Posted 2018-04-28 22:00:00 GMT
Software developers love to criticise working code, say it is all very bad, and should be rewritten. It's generally possible to discourage the junior engineers who try this tactic by pointing out how big a project it would be. But some very experienced ones are looking for a big project, know that the rewrite might have few customer facing improvements, is likely to fail and come in over-budget and late, and still propose it. They claim that this time, it will be different. Why?
The upfront costs of understanding an old, working system are high and visible progress is low. The immediate visible productivity of a rewrite is high. There is the opportunity to output grand sounding designs and lots of code. Therefore the engineer will likely benefit from an unnecessary rewrite and appear productive doing it.
Unfortunately, the cost of understanding the problem domain will be borne. This will take time. Typically, there is a built in expectation that a project will be later than estimated — so paying this cost towards the end makes sense for the engineer.
The development time before the rewrite starts to benchmark itself against the prior system will look falsely productive. To counter this, as soon as possible, the design and implementation of components of the new system should be validated against production. The new systems should immediately take over responsibility as they are built, or in some way have the workload be mirrored into them, to close this window of false productivity.
Will the rewrite be a net improvement? Unless the team is very familiar with the old system, there is little reason to believe this. In fact, as the old system is working and the new one is not, at least at the moment of deciding to fund the project, then objectively the new system must be worse to start with. Hopefully, it will improve to be better over time.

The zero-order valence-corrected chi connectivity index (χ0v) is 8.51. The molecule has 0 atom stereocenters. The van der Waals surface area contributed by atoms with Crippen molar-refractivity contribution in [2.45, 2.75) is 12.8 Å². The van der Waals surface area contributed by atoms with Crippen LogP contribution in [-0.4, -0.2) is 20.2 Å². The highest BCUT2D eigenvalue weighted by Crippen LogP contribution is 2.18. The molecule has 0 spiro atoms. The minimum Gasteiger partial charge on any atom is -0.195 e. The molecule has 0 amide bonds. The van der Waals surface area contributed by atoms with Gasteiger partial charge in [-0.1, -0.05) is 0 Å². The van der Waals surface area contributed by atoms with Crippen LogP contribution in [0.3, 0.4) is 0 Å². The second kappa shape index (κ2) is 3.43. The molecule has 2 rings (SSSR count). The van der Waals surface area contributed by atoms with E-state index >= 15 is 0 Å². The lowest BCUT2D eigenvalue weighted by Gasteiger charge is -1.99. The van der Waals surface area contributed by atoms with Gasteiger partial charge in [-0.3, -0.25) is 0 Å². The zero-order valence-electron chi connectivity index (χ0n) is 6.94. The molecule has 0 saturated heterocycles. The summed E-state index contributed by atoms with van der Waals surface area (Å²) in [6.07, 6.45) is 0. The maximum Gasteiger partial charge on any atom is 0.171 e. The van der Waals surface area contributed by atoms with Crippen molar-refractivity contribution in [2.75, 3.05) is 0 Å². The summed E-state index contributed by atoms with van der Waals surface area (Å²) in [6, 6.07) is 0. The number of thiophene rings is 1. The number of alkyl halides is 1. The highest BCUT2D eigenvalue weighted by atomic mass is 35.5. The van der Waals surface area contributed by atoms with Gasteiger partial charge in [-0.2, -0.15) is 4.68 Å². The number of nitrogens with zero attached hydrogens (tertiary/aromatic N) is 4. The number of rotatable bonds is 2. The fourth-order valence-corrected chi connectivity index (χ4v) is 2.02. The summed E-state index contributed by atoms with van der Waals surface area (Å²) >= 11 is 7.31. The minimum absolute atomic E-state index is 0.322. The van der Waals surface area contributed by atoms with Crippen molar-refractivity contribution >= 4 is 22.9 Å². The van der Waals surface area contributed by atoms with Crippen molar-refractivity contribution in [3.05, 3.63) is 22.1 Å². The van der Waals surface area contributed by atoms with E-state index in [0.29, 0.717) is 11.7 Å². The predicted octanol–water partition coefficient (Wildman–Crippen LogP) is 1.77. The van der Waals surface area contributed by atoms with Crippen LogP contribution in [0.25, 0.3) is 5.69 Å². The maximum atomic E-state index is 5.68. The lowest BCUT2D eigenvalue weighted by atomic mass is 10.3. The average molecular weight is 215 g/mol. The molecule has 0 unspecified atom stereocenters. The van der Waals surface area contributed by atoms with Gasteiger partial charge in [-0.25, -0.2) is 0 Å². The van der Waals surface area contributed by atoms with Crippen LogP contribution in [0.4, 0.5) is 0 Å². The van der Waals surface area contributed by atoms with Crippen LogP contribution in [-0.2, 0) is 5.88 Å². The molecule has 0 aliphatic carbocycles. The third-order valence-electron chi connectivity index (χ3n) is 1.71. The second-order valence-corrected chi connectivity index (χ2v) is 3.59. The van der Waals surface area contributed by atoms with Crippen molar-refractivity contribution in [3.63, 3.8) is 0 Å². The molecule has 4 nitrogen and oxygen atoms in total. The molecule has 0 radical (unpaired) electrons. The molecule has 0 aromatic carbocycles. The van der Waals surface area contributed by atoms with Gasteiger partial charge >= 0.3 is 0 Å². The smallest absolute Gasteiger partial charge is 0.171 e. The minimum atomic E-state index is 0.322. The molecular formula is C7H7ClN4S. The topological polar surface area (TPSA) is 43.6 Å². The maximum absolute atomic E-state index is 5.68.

Hope is a huge benefit of a rewrite. Allowing a rewrite can greatly improve morale. The blessing of this optimism has to be balanced with the curse of optimistically ignoring problems.
Rewrites are controversial and often opposed by people with responsibility for outcomes because they are a way for weak engineers to make a land grab and claim they did a good job with no accountability. Given this context, engineers might be reasonably worried about revealing issues until so much cost has been sunk that issues will not be used to cancel the project. A typical tactic for this is to claim that nothing can be measured until the whole system is built and to refuse to make even small changes to the old system, which would greatly improve matters but make the rewrite less urgent.
In my experience, a small amount of imagination and a little work is enough to run in parallel with the old system. This work is likely to be resisted but it will reduce risk and most importantly will focus efforts and align people around tangible outcomes.
It's important to set the expectation that success will not be immediate, and balance the benefits of the hope with concrete measured progress. In the best case, the confidence and ownership gained from a rewrite can outweigh the costs — it's an investment in an engineering team's level of engagement.
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